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"Imagine an America in which much larger numbers of college graduates could analyze problems successfully; adapt readily to changing conditions and new challenges; collaborate effectively with others in producing creative solutions to novel problems; meet their commitments conscientiously; and interact easily and harmoniously with others from different races, socioeconomic backgrounds and cultures. Suppose further that larger percentages of college graduates voted regularly in elections, participated in cooperative efforts to improve their communities and welcomed opportunities to join with others to address needs and solve problems, either local, national or global through public service, political activity or membership in nonprofit citizen organizations."

That is the beginning of the ninth chapter of a new book by Derek Bok (left), Higher Expectations: Can Colleges Teach Students What They Need to Know in the 21st Century? (Princeton University Press). Bok was president of Harvard University from 1971 to 1991 and then again in 2006-07 (between Lawrence H. Summers and Drew Gilpin Faust). This is his seventh book on higher education, and it appears in Bok's 90th year.

Bok writes that his vision is "optimistic," but not "mere fantasy."

To get there, he advocates many specific policies. Among them is Liberal Education and America's Promise, a set of policies from of the Association of American Colleges & Universities that advocates for identifying essential learning outcomes, high-impact practices such as first-year programs and intensive writing, and "authentic assessments." He notes that AAC&U found "an unanticipated amount of agreement" that students need "a number of capabilities that have long been central to a liberal education, such as critical thinking, written and oral communication, and ethical judgment." CEOs value these skills, not just explicit career preparation, he writes.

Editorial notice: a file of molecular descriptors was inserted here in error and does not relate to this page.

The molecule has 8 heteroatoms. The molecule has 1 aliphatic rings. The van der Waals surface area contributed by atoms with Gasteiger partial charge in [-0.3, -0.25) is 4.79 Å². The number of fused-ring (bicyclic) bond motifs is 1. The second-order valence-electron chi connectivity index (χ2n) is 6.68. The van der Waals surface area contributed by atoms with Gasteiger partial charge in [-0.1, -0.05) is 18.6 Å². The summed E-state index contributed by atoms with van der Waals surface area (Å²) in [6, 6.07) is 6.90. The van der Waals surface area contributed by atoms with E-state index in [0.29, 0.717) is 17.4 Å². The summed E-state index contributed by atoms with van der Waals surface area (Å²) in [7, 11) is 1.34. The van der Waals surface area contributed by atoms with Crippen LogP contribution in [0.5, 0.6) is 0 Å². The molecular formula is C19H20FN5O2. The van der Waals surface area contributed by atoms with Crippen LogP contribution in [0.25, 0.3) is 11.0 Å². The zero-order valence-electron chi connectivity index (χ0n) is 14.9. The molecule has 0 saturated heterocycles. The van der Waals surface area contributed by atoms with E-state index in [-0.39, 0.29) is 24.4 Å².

In the introduction to the book, Bok notes that it was written in the months prior the COVID-19 pandemic. And there are multiple options for how colleges will respond to the coronavirus. Colleges "may be forced for a time to set aside" all education reforms "to cope with the financial consequences" of the pandemic. But he expresses hope that "the consequences of living through such a calamity may foster a greater interest in the nurturing qualities such as resilience, empathy, creativity and teamwork."

Bok responded to questions about his book via email.

Q: Your book discusses the importance of civic education but also notes that students (and some colleges) hate requirements. Why is civic education important? Should colleges require it?

A: A course can and should be required when the need for the knowledge and competencies being taught is reasonably compelling and it is evident that many students will not acquire them unless they are required to do so. These criteria are both satisfied by an introductory course on American government and politics. It is widely agreed that an informed and engaged citizenry is important, many would say essential, in order for democracy to flourish or even survive. There is also abundant evidence from national assessments of civic knowledge and from studies of the attitudes and behavior of college-age adults that large numbers of students are neither very knowledgeable nor convinced that government and politics are worth much of their time and attention. Thus, there is adequate reason to require undergraduates (at least, American undergraduates) to take a course such I have described. Of course, it is important, as it is for all required courses, that the material be taught sufficiently well to evoke student interest.